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The Founders' 5 Timeless Lessons for Entrepreneurs We live in a nation that celebrates small business and encourages people to create an idea and make it their own.

By Jim Joseph

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I know I'm not the first to label our forefathers as among our first entrepreneurs. I may even go so far to say that Benjamin Franklin and gang were the first to truly foster an entrepreneurial spirit in this country. Of course, the pilgrims certainly started the movement here in the U.S., but it was the Declaration of Independence that cemented it in place, at least in my view of history.

As we celebrate another of our country's birthdays, it strikes me that there's a lot we can still learn from the great men and women of that day, and how they created, embedded and popularized an entrepreneurial environment that ultimately gave birth to one of the greatest nations in the world. They formed a nation that now celebrates small business and encourages people to create an idea and make it their own.

Related: 10 Inspirational Presidential Quotes

Here are a few lessons learned from John Adams and all that signed us into history.

1. Stick your neck out.

When you're an entrepreneur, you can't be afraid to dive in, and you certainly can't be tentative. If you're going to go for it, then you have to stick your neck out there with all the energy you have and make your idea come to life. Then you have to stick with it through thick and thin. You may feel like you are putting your life on the line, and in many cases you are, but that shouldn't stop you from going for what's right.

2. Have a compelling argument.

Running a new business is no easy feat, nor was starting a country, so you have to start with a good proposition about why you have a better option. Sure, salesmanship helps, but without a compelling argument about why people should switch to you, you won't be taken seriously.

Related: 8 U.S. Presidents Who Started as Entrepreneurs

3. Be a good writer (or hire one).

Of course, no matter how compelling the argument, it's meaningless if it's not well articulated. Is there anything more eloquently written than the Declaration of Independence? Your own brand story also needs to be told with clarity, persuasion, and with your audience in mind -- just like Thomas Jefferson did!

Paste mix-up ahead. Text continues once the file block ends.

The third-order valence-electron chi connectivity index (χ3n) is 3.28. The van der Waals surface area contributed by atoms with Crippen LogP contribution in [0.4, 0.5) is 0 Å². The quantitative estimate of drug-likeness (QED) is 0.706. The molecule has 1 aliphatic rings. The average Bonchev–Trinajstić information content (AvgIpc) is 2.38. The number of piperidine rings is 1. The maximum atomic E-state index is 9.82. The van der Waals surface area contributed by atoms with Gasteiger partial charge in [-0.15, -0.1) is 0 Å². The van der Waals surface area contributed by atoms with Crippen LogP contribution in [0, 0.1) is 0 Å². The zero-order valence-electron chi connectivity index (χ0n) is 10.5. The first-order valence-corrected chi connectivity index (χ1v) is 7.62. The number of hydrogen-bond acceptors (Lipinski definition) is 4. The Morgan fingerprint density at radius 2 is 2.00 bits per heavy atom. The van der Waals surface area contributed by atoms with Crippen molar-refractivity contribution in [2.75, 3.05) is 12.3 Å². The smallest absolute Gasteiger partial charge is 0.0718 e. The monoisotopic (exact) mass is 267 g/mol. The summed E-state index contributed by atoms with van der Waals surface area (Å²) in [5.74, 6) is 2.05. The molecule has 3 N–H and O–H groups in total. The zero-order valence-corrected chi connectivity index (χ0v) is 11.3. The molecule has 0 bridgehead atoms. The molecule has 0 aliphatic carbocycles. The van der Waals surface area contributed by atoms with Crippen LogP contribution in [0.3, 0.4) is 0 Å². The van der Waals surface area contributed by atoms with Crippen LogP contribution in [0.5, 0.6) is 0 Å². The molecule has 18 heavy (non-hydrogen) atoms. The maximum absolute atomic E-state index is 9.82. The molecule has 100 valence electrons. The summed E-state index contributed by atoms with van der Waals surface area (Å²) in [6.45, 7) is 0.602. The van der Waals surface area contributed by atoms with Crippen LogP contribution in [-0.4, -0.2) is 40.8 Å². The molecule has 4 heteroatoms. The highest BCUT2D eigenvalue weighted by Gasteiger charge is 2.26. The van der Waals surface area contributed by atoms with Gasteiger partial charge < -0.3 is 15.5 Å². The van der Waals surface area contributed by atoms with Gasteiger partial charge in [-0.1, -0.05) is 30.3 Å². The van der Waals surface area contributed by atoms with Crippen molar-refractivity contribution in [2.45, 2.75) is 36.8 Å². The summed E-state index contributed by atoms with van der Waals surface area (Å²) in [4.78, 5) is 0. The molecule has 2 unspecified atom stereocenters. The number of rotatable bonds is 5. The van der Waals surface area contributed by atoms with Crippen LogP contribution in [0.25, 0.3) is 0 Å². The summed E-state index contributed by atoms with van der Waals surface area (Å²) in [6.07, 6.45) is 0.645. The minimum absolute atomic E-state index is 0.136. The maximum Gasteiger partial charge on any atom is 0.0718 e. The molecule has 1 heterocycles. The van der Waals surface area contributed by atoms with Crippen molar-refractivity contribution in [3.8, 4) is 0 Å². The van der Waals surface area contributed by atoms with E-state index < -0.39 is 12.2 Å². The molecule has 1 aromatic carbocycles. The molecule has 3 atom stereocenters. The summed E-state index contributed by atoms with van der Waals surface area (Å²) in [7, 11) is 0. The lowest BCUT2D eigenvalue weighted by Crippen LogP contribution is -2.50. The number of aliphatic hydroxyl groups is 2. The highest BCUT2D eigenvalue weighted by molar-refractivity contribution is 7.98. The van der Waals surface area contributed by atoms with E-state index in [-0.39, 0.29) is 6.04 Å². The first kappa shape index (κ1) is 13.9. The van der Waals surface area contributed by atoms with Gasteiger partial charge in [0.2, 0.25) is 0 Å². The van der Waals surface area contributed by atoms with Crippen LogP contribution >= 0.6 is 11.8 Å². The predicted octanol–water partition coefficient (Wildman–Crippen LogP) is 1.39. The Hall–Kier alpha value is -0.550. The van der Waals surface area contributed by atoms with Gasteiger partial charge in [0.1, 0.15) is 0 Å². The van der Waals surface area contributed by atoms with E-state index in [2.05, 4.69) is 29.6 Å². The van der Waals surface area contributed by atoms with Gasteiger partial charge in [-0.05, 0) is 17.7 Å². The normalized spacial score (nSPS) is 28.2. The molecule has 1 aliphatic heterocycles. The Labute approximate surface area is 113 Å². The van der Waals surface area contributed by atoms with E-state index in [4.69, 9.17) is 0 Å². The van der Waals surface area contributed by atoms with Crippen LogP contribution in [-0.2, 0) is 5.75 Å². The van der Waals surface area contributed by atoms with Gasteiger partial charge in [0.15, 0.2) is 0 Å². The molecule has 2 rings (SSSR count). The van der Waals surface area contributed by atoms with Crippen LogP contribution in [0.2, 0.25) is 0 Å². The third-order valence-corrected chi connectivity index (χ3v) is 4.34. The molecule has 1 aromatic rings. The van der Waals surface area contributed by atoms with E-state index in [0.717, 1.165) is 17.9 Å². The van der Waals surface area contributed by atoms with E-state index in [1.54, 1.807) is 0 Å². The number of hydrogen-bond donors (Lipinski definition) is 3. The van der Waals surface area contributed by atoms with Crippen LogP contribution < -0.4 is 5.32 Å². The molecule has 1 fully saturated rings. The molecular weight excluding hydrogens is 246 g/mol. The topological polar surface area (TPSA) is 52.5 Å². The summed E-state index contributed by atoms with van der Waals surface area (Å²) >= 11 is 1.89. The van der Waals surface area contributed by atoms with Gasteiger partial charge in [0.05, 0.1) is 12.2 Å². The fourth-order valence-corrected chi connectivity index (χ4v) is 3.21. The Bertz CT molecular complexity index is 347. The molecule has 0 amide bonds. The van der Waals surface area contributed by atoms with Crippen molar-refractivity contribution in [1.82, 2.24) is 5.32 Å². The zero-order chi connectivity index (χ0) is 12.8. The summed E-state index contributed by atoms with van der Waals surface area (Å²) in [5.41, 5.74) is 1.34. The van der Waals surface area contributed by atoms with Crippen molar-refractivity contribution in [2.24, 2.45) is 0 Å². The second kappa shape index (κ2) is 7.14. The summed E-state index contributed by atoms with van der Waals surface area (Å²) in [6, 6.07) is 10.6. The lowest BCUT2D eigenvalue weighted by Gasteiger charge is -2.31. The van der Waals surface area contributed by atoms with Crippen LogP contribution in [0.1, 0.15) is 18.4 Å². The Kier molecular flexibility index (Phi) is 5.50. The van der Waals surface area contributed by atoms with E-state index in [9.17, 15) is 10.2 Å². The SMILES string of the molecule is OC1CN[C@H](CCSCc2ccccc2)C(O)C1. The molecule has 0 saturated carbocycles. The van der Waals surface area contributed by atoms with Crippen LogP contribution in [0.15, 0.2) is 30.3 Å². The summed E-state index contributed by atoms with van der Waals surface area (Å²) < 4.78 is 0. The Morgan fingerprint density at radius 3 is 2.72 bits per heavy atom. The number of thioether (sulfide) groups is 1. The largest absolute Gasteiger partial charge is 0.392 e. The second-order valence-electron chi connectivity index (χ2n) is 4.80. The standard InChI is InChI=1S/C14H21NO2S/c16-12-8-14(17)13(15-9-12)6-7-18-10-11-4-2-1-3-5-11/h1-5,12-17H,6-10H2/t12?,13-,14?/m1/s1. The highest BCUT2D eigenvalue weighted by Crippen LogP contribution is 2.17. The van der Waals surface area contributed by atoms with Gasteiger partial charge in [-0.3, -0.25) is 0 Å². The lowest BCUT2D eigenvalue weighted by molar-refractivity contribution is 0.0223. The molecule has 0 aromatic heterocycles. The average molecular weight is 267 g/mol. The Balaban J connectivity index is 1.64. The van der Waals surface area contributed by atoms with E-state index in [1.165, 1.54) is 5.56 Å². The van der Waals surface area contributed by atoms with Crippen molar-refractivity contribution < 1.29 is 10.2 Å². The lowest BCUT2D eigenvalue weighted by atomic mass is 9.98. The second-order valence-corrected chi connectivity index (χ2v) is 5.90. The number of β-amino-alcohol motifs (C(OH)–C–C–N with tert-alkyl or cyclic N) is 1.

4. Embrace your independence.

Wear your entrepreneurial spirit with pride and confidence. It's not an easy road and the grass is always greener when you look at what the bigger companies have, but remember that your independence is what makes you special and compelling to your customers, so embrace it at every turn.

5. Act like a brand.

On July 4, 1776, the United States of America not only became a country, it became a brand with both functional and emotional benefits for its citizens. The spirit of what John Hancock signed was in essence a brand positioning for the kind of country they were trying to create. You too should have that same spirit in mind as you create your business and turn it into a brand.

So as we look to celebrate our great nation, with all the things we love about it and all the things we'd love to change about it, let's also celebrate the entrepreneurial spirit that lives in us all and celebrate the work that you all do to keep this country alive and thriving.

Happy Fourth of July!

Related: 50 Signs You Need to Start Your Own Business

Note: This article was originally published on July 4, 2014.

Jim Joseph

Marketing Master - Author - Blogger - Dad

Jim Joseph is a commentator on the marketing industry. He is Global President of the marketing communications agency BCW, author of The Experience Effect series and an adjunct instructor at New York University.

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